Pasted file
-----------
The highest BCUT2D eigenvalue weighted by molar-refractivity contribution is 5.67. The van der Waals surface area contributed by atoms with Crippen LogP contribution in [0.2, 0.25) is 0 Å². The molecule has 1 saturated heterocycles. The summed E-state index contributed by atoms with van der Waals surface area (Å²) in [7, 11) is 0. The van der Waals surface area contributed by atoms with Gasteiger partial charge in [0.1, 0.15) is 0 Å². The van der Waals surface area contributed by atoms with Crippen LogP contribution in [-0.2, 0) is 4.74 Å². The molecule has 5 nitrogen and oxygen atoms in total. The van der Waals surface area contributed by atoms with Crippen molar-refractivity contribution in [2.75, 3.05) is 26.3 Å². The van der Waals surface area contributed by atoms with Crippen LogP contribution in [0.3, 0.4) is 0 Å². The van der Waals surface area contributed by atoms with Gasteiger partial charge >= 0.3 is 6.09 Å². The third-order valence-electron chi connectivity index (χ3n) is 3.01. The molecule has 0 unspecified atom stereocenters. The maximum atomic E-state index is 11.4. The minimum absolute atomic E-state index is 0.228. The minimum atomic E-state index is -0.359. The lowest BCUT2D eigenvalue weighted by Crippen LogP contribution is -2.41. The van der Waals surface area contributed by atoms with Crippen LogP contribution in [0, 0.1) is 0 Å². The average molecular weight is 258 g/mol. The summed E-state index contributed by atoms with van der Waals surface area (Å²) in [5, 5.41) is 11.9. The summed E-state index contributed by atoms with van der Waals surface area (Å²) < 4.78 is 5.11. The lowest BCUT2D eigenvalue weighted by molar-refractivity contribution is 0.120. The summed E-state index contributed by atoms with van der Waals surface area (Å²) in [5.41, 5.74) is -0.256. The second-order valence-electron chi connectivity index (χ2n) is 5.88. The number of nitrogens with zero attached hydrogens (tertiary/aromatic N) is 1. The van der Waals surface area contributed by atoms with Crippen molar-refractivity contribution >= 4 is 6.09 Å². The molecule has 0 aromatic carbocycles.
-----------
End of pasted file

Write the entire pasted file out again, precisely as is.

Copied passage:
The highest BCUT2D eigenvalue weighted by molar-refractivity contribution is 5.67. The van der Waals surface area contributed by atoms with Crippen LogP contribution in [0.2, 0.25) is 0 Å². The molecule has 1 saturated heterocycles. The summed E-state index contributed by atoms with van der Waals surface area (Å²) in [7, 11) is 0. The van der Waals surface area contributed by atoms with Gasteiger partial charge in [0.1, 0.15) is 0 Å². The van der Waals surface area contributed by atoms with Crippen LogP contribution in [-0.2, 0) is 4.74 Å². The molecule has 5 nitrogen and oxygen atoms in total. The van der Waals surface area contributed by atoms with Crippen molar-refractivity contribution in [2.75, 3.05) is 26.3 Å². The van der Waals surface area contributed by atoms with Crippen LogP contribution in [0.3, 0.4) is 0 Å². The van der Waals surface area contributed by atoms with Gasteiger partial charge >= 0.3 is 6.09 Å². The third-order valence-electron chi connectivity index (χ3n) is 3.01. The molecule has 0 unspecified atom stereocenters. The maximum atomic E-state index is 11.4. The minimum absolute atomic E-state index is 0.228. The minimum atomic E-state index is -0.359. The lowest BCUT2D eigenvalue weighted by Crippen LogP contribution is -2.41. The van der Waals surface area contributed by atoms with Crippen LogP contribution in [0, 0.1) is 0 Å². The average molecular weight is 258 g/mol. The summed E-state index contributed by atoms with van der Waals surface area (Å²) in [5, 5.41) is 11.9. The summed E-state index contributed by atoms with van der Waals surface area (Å²) < 4.78 is 5.11. The lowest BCUT2D eigenvalue weighted by molar-refractivity contribution is 0.120. The summed E-state index contributed by atoms with van der Waals surface area (Å²) in [5.41, 5.74) is -0.256. The second-order valence-electron chi connectivity index (χ2n) is 5.88. The number of nitrogens with zero attached hydrogens (tertiary/aromatic N) is 1. The van der Waals surface area contributed by atoms with Crippen molar-refractivity contribution >= 4 is 6.09 Å². The molecule has 0 aromatic carbocycles.